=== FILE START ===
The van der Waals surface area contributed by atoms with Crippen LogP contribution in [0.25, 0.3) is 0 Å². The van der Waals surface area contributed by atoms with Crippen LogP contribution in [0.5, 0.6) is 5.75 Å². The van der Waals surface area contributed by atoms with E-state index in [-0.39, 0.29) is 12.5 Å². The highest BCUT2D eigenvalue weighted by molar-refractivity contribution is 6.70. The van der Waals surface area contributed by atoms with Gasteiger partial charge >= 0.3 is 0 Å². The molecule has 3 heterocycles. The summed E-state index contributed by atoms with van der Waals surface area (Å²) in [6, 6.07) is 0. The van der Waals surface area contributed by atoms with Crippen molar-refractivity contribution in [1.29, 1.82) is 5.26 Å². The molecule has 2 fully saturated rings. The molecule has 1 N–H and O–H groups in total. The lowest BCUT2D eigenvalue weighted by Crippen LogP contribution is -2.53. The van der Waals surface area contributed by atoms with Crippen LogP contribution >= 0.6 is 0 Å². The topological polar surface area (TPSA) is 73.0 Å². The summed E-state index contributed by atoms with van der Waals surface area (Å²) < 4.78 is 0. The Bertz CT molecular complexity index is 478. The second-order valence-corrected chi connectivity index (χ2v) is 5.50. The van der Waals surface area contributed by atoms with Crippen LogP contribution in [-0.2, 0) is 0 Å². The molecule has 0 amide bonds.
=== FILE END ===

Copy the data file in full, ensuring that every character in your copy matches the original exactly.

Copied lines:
The van der Waals surface area contributed by atoms with Crippen LogP contribution in [0.25, 0.3) is 0 Å². The van der Waals surface area contributed by atoms with Crippen LogP contribution in [0.5, 0.6) is 5.75 Å². The van der Waals surface area contributed by atoms with E-state index in [-0.39, 0.29) is 12.5 Å². The highest BCUT2D eigenvalue weighted by molar-refractivity contribution is 6.70. The van der Waals surface area contributed by atoms with Gasteiger partial charge >= 0.3 is 0 Å². The molecule has 3 heterocycles. The summed E-state index contributed by atoms with van der Waals surface area (Å²) in [6, 6.07) is 0. The van der Waals surface area contributed by atoms with Crippen molar-refractivity contribution in [1.29, 1.82) is 5.26 Å². The molecule has 2 fully saturated rings. The molecule has 1 N–H and O–H groups in total. The lowest BCUT2D eigenvalue weighted by Crippen LogP contribution is -2.53. The van der Waals surface area contributed by atoms with Crippen LogP contribution >= 0.6 is 0 Å². The topological polar surface area (TPSA) is 73.0 Å². The summed E-state index contributed by atoms with van der Waals surface area (Å²) < 4.78 is 0. The Bertz CT molecular complexity index is 478. The second-order valence-corrected chi connectivity index (χ2v) is 5.50. The van der Waals surface area contributed by atoms with Crippen LogP contribution in [-0.2, 0) is 0 Å². The molecule has 0 amide bonds.